The Scandalous Science Behind Nuclear Regulation

A flawed scientific model continues to hinder the nuclear power industry and shape policy, holding us all back.

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Nuclear power could be a game-changer for energy affordability, grid reliability, and carbon reduction. However, it’s been stifled for decades based on one deeply flawed scientific model: the linear no-threshold (LNT) model. The theory underlying this model suggests that any exposure to ionizing radiation, no matter how small, increases cancer risks and that risks rise in a linear way with exposure levels. It’s not true.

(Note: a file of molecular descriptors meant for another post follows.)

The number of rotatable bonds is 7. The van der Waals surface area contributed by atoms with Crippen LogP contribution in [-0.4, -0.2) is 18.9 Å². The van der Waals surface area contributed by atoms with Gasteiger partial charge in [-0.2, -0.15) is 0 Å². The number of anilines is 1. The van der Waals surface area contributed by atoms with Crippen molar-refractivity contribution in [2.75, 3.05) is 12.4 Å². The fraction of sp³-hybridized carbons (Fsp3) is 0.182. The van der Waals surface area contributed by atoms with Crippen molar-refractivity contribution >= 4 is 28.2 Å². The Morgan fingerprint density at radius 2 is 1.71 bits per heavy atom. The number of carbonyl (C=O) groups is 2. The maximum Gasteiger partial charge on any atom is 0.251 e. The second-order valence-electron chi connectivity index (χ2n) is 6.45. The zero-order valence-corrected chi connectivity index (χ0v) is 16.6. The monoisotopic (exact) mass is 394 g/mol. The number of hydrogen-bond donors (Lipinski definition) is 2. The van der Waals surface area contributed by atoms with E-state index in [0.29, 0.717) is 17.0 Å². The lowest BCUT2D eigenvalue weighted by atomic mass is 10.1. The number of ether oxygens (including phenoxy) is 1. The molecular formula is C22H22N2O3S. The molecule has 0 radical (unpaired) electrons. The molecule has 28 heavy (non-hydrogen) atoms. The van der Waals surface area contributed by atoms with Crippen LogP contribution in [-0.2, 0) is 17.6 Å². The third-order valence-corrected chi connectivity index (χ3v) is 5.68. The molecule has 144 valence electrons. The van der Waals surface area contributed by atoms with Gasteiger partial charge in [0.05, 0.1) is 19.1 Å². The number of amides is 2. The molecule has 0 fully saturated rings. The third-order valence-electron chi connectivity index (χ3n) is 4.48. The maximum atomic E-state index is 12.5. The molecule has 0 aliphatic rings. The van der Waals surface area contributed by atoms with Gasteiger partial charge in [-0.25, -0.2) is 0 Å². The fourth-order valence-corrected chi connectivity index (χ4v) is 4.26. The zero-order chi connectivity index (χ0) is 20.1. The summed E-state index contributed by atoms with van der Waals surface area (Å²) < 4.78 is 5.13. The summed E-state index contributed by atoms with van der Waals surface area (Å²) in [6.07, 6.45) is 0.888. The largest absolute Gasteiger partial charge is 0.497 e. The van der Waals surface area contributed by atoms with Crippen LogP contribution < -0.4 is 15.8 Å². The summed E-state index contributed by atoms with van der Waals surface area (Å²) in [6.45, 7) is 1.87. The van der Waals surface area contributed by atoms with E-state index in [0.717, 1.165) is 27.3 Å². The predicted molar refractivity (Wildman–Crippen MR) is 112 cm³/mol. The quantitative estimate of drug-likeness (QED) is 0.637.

The roots of LNT’s dominance are more political than scientific. Its influence traces back to Hermann Muller, a geneticist and 1946 Nobel Prize winner. Muller’s research in the 1920s and ’30s claimed to show that radiation induces mutations in fruit flies, with no safe threshold. He became an ardent evangelist for the idea that even tiny radiation doses could cause hereditary defects.

However, it appears Muller may have deliberately misled his followers. For example, Muller falsely claimed in his 1946 Nobel acceptance speech that there was “no escape” from the conclusion that any radiation is harmful, despite being aware of evidence to the contrary.

Read the full article on Reason.